I came across this article about "fertility envy", written from the perspective of a woman without fertility issues who felt hurt and isolated when her closest friends distanced themselves during her pregnancy. The author describes feeling disappointed and dismayed when her friends, who had not yet disclosed their infertility struggles, did not react with excitement to her pregnancy announcement. As her pregnancy progressed, she felt increasingly isolated and unable to talk about her pregnancy and preparations for her children. Instead, she felt burdened by having to spend time talking about her friends' infertility treatments. In the end, she found herself spending more time with her friends who already had children or who were not interested in having children, and grew apart from her friends with infertility.
For me, the article stirred up a myriad of feelings. On the one hand, I guess I couldn't help experiencing a little bit of "fertility envy" myself--after all, the author had no problems conceiving and carrying beautiful twin girls. Is it fair of her to be upset that her infertile friends, because of their own pain, couldn't be as excited about her pregnancy as she was? On the other hand, though, it was an interesting perspective, and one that as a therapist specializing in infertility, I don't often hear. I suspect that many friends of mine may have felt similarly during their own pregnancies, but I don't think they would have ever felt comfortable admitting it to me.
I believe that disruptions in friendship and family relationships are one of the most painful aspects of infertility. It seems that they are incredibly common and perhaps unavoidable. However, what I find makes a pregnancy a "fatal blow" to a relationship is a preexisting problem in the relationship prior to the pregnancy. Once a pregnancy occurs, the issue surfaces, and because emotions are so high, the issue is usually unable to be resolved. For instance, in the article mentioned above, the author only learned upon disclosure of her own pregnancy that her friend had been struggling to conceive for three years. To me, the fact that her allegedly closest friend did not feel comfortable sharing this with her prior to her pregnancy announcement was a sign that her friend was already having mixed feelings about the relationship. It is also interesting that the author turned out to have several friends undergoing infertility treatment at the same time, none of whom shared this with her. Rather than bemoaning the fact that her friends weren't available to her, she might be better served questioning why people she felt close to didn't feel comfortable opening up to her. In a sense, what she really discovered is that her former friendships weren't really all that close anyway, and thus they were unable to withstand the emotional pressure of her pregnancy.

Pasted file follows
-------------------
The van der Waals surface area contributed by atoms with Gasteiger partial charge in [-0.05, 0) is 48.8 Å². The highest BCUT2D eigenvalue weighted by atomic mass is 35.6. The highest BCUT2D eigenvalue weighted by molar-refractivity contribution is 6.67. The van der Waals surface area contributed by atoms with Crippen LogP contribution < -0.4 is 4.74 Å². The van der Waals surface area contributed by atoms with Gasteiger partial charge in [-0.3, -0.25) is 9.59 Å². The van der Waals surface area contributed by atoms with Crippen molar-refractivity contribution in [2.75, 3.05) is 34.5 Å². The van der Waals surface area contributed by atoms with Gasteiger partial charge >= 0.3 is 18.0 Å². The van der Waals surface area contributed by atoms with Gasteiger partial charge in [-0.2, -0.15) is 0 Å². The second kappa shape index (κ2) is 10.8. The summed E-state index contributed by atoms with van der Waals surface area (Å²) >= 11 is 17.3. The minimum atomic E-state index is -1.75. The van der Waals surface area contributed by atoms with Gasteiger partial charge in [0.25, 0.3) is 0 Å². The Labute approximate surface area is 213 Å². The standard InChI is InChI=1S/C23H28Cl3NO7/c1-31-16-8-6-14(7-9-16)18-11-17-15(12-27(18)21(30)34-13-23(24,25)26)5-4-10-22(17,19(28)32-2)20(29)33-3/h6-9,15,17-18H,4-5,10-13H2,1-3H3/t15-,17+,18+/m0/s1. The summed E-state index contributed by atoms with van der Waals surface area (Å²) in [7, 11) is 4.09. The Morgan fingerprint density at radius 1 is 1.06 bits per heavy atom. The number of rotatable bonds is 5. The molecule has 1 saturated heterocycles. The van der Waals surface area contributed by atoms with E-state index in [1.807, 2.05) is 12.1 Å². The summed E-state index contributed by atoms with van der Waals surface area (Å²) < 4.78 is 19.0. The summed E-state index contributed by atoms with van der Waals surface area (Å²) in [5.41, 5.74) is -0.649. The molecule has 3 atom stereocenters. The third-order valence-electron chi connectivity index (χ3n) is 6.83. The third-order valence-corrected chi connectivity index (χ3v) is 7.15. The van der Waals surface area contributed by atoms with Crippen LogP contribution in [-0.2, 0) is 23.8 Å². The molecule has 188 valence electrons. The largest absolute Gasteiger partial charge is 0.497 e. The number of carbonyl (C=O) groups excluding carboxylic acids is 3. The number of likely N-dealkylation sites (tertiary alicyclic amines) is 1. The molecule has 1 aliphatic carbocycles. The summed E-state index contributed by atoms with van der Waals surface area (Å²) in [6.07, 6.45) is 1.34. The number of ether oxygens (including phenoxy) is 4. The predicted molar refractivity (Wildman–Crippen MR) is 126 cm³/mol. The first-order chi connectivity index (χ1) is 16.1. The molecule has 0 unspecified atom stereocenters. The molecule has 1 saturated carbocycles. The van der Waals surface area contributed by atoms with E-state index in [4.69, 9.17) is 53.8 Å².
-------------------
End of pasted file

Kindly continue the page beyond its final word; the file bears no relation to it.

Much has been written about the difficulties that individuals struggling with infertility have when their friends and family members become pregnant. I agree that this is often very difficult, but I think much of the difficulty comes from the attitude and expectations of the pregnant persons involved. The pregnant person's reactions usually fall in one of two camps: either their is complete insensitivity to the feelings of the infertile person, or their is a high level of guilt and oversensitivity, which can then become burdensome for the infertile person to manage.
Last year I had a relatively unique experience in this regard when I became pregnant (as a result of a frozen transfer from a prior IVF) somewhat unexpectedly, in the midst of working with several clients struggling with their own infertility. I must say I was repeatedly impressed with how well my clients handled my pregnancy. Perhaps knowing my long history of infertility, I got a "pass", but I think it had more to do with my willingness to understand and tolerate the fact that they would have negative feelings about my pregnancy, and that I didn't expect them to be excited for me. In my own personal life, when I was embroiled in IVF, I found that I was able to tolerate, and to some extent enjoy the pregnancies of friends who understood that I was going to have my own feelings about it. It helped that they listened to my feelings when I brought them up, but didn't force me to talk about it when I didn't.
As for the author's feelings of pregnancy isolation, I find this hard to believe. It seems that our culture worships pregnancy and its related rituals and material goods, so it seems nearly impossible to me that she couldn't have found other women (other than the old lady in the checkout line) that would have been excited to share in her experiences with her.
I am curious to hear what your experiences with pregnant friends or family members and "infertility envy" have been. Where there responses or attitudes that you found helpful, or that were less than ideal?
As always, thank you for reading, and please feel free to contact me with any questions or suggestions!